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For the past thirty years, the promise of increasing processing power, quantum leaps in storage, nearly unlimited bandwidth, and the shrinking of computers into handheld devices, has caused many educators to dream about the potential of harnessing this power to improve learning. Technology is finally faster, cheaper, easier and smaller. How long will it take to convert this amazing change in technology into improved learning? (November, 2001.)
Author: Matthew Beeston
Publication Date: 2005
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Ringmer Community College achieved Technology status in 1999 and with such status came funding and opportunities to invest in ICT. Technology status meant that we as teachers and leaders in our department had to embrace the technology bid’s requirements. The technology bid’s objectives are written in a working document that has a traffic light system. Green indicating that the objective has been met. The Head of department and I discussed the requirements of the document and set about making progress with these targets, with the overall target of improving standards in design and technology across the key stages.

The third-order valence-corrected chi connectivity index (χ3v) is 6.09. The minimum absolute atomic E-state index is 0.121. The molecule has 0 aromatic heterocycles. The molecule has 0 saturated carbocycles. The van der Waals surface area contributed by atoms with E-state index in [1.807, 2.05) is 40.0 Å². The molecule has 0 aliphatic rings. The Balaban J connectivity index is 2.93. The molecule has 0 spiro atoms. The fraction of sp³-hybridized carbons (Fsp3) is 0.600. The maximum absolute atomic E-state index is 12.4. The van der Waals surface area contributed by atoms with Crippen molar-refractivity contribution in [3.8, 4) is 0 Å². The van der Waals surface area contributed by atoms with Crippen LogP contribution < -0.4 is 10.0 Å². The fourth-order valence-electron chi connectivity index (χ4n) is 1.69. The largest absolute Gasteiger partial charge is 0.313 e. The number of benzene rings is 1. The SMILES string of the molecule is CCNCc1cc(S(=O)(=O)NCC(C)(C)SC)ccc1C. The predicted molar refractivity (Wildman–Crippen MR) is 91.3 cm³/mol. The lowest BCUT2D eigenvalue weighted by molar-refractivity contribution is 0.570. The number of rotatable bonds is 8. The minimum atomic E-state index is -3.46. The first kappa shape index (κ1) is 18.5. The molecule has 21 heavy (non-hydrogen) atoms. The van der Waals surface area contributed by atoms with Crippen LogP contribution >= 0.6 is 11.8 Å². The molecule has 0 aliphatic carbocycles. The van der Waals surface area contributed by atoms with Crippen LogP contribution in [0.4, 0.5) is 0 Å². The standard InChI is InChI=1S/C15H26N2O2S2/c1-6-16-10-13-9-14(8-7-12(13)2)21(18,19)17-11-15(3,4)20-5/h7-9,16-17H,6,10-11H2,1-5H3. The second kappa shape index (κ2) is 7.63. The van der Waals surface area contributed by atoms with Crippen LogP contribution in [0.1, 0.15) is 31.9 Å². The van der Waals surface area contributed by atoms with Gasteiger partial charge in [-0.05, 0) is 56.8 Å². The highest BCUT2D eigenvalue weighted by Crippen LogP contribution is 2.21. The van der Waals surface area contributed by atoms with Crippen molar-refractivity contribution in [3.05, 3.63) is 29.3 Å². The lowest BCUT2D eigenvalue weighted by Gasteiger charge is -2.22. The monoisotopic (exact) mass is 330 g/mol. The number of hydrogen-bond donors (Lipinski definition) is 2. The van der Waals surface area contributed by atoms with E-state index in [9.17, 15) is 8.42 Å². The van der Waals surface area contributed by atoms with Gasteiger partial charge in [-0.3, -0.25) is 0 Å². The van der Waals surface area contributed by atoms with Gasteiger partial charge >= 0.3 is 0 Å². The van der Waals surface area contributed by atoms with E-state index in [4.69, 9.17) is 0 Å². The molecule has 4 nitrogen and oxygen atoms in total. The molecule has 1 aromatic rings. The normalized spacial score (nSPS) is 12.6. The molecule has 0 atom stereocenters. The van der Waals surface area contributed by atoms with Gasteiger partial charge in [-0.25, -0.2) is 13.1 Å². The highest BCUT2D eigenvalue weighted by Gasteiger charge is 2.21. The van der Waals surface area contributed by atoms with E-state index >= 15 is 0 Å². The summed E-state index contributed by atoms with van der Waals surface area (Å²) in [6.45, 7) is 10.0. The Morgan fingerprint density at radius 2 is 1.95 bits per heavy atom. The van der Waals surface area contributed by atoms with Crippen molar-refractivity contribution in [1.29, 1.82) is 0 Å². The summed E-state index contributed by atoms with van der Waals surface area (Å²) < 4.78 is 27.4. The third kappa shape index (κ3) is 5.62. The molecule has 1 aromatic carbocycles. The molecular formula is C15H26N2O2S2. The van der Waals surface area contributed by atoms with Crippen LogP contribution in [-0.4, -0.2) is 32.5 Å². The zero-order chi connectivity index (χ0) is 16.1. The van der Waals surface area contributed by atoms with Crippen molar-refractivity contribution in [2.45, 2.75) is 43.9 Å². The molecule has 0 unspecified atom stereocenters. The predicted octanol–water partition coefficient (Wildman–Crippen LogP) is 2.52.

Objective 4 stated that we had to increase the use and application of ICT in technology, especially in relation to the use of CAD / CAM, control technology and research & communication. The funding that came with technology status was used to provide the equipment to reach these targets and standards. The technology department embraced the opportunity and purchased a Computer Numerical Control (CNC) router along with 12 radio networked laptops and a year later another 8 were obtained. This gave the department a flexible approach to teaching CAD/CAM and using ICT in technology lessons. The head of department and I worked together on the schemes of work, lesson plans and resources. (Appendix1) which provides opportunities for students in year 7, 8 and 9 to produce products using the CNC router.
Raise standards at Key Stage 3 so that a greater proportion of pupils reach level 5 by the end of Year 9
|Introduction of the KS3 strategies have commenced. The use of keywords has been used for some time now. We have plans to introduce a comprehensive glossary of technology terms. MSB has redesigned new assessment sheets for teachers and pupils. This allows the pupils to see how we are marking and to see the assessment criteria they are marked against.
In 2003/04 the assessment sheets have been modified and improved so that the targets pupils receive are directly linked to the project they are working on.
DLS has re-written SoW to enrich pupils D&T experiences. Which now include CAD/CAM, Electronics, Graphics and Resident Materials.